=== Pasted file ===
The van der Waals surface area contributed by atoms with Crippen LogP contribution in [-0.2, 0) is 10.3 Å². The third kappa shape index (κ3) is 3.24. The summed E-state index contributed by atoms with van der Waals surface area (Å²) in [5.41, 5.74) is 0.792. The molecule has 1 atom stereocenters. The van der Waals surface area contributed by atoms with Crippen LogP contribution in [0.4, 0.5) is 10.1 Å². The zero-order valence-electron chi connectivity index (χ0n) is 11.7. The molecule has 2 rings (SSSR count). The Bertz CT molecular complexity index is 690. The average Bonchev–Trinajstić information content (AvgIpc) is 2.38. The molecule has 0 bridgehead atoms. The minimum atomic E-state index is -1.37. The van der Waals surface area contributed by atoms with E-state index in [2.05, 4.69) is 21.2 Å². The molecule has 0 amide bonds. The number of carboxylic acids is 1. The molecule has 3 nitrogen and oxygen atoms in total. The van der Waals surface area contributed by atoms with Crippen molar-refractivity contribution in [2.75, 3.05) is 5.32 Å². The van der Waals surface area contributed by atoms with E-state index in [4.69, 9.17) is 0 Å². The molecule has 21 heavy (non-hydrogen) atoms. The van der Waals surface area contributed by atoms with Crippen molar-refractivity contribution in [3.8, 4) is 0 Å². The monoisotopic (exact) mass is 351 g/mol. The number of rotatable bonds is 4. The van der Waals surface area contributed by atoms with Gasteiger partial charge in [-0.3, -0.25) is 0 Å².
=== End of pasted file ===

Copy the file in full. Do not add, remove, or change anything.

The van der Waals surface area contributed by atoms with Crippen LogP contribution in [-0.2, 0) is 10.3 Å². The third kappa shape index (κ3) is 3.24. The summed E-state index contributed by atoms with van der Waals surface area (Å²) in [5.41, 5.74) is 0.792. The molecule has 1 atom stereocenters. The van der Waals surface area contributed by atoms with Crippen LogP contribution in [0.4, 0.5) is 10.1 Å². The zero-order valence-electron chi connectivity index (χ0n) is 11.7. The molecule has 2 rings (SSSR count). The Bertz CT molecular complexity index is 690. The average Bonchev–Trinajstić information content (AvgIpc) is 2.38. The molecule has 0 bridgehead atoms. The minimum atomic E-state index is -1.37. The van der Waals surface area contributed by atoms with E-state index in [2.05, 4.69) is 21.2 Å². The molecule has 0 amide bonds. The number of carboxylic acids is 1. The molecule has 3 nitrogen and oxygen atoms in total. The van der Waals surface area contributed by atoms with Crippen molar-refractivity contribution in [2.75, 3.05) is 5.32 Å². The van der Waals surface area contributed by atoms with E-state index in [4.69, 9.17) is 0 Å². The molecule has 21 heavy (non-hydrogen) atoms. The van der Waals surface area contributed by atoms with Crippen molar-refractivity contribution in [3.8, 4) is 0 Å². The monoisotopic (exact) mass is 351 g/mol. The number of rotatable bonds is 4. The van der Waals surface area contributed by atoms with Gasteiger partial charge in [-0.3, -0.25) is 0 Å².